Insert face palm emoji. First, let’s address the defense that, “only a portion of that interview makes it to print” and that her words have been sensationalized. The format of most of the Billboard piece is Q&A. The writer is not extrapolating meaning from disjointed soundbites. Above, I quoted Miley’s answers in full, complete sentences. In this clarification post, she never once denies that she said what she said. The tone of her post is in line with so many statements we’ve seen from celebs after they mess up: The Internet’s mad again! And their response is something like, “Why you so mad Internet? I’m just a wee little good celebrity who loves ALL people. Stop being so mean to me!” The “all” is always in caps. Justin Timberlake and Ellen Pompeo are some recent examples. In Miley’s case, the emphasis on ALL is a direct slap in the face to the specificity of what she is being called out for. She’s ignoring her exploitation of black culture by saying she only spoke about hip-hop because it happened to be the genre she was asked about, “in this particular interview.” Miley’s first big hits name check Jay Z or were produced by Mike Will Made-It, Pharrell and Timbaland! THIS IS THE GENRE THAT GAVE YOU A POST-DISNEY CAREER. Through black culture, Miley Cyrus was able to carve herself out as pop’s outsider and a nonconformist with genuine authenticity. It worked so well that I bought it. I was finally coming around to Team Miley before this bullsh-t. I know you can’t be right all the time and if, let’s say, Miley had gone the Lena Dunham route and actually apologized, owning up to her ignorance, I might not feel so guilty about having We Can’t Stop stuck in my head at all times. Miley clearly doesn’t understand why she’s being called out for cultural appropriation but the bigger problem is that she isn’t trying to understand. She has dismissed every criticism instead of listening and learning from the members of the culture she’s ripped off.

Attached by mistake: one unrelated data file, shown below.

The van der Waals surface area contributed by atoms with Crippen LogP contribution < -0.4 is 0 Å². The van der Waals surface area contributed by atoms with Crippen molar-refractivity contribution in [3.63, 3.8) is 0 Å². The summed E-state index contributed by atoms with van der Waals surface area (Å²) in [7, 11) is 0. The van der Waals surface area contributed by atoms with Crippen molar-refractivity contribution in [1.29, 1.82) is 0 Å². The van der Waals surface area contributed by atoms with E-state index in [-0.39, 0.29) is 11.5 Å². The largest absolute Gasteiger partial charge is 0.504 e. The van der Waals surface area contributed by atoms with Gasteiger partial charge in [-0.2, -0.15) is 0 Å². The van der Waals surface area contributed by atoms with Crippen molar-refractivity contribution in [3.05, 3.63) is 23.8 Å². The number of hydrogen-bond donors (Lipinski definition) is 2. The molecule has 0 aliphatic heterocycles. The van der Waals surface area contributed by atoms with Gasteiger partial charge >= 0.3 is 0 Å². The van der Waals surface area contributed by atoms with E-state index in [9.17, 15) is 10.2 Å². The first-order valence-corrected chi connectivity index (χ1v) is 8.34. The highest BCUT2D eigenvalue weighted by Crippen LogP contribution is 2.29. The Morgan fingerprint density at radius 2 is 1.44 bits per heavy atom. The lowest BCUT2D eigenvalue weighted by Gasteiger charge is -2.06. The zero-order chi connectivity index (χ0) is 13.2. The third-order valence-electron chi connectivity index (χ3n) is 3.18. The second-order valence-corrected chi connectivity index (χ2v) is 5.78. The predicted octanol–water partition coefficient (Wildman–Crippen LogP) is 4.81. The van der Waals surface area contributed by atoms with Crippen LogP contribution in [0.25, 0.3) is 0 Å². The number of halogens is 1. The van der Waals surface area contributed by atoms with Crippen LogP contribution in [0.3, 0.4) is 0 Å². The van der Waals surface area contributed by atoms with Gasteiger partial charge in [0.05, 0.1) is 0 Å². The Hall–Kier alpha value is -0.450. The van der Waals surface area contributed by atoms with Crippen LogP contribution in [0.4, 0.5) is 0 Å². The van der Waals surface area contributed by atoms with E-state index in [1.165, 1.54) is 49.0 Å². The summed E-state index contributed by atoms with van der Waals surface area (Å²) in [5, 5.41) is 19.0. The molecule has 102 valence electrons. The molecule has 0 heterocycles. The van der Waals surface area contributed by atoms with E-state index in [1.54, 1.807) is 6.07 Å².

The f-cking privilege and audacity it takes to call yourself an “artist without borders” when you’ve been able to put on and take off your warped idea of blackness as you please is astounding to me. Aside from being rap-free, Miley’s new image is one of sobriety and domesticity. She’s back to being a good, country girl who just wants “unity.” The Billboard article is full of quotes alluding to the fact that Miley wants to come together with Trump voters. She stumped for Hillary but now she’s sober and thinks ‘Merica needs harmony. Also, in case you wanted a side of nepotism with that privilege she’s serving, Miley also wants to remind country fans that her godmother is Dolly Parton and she’s done with nipple pasties. Once more for the Trump supporters in the back, Miley has given up weed, partying, raunchy clothing and hip-hop. See, she’s clean and sober. Feel free to embrace her again. No need to be scared. This is a strategic play for the country base and it’s insulting that rap music is being lumped into the bad habits Miley is shedding now that she’s running through open fields and wearing cowboy boots again. On Thursday, we’ll get to hear the “rootsy” music that is the soundtrack of Miley’s rebrand and see if middle America accepts her back with open arms. If they don’t, how long before she’s running to Migos for some verses?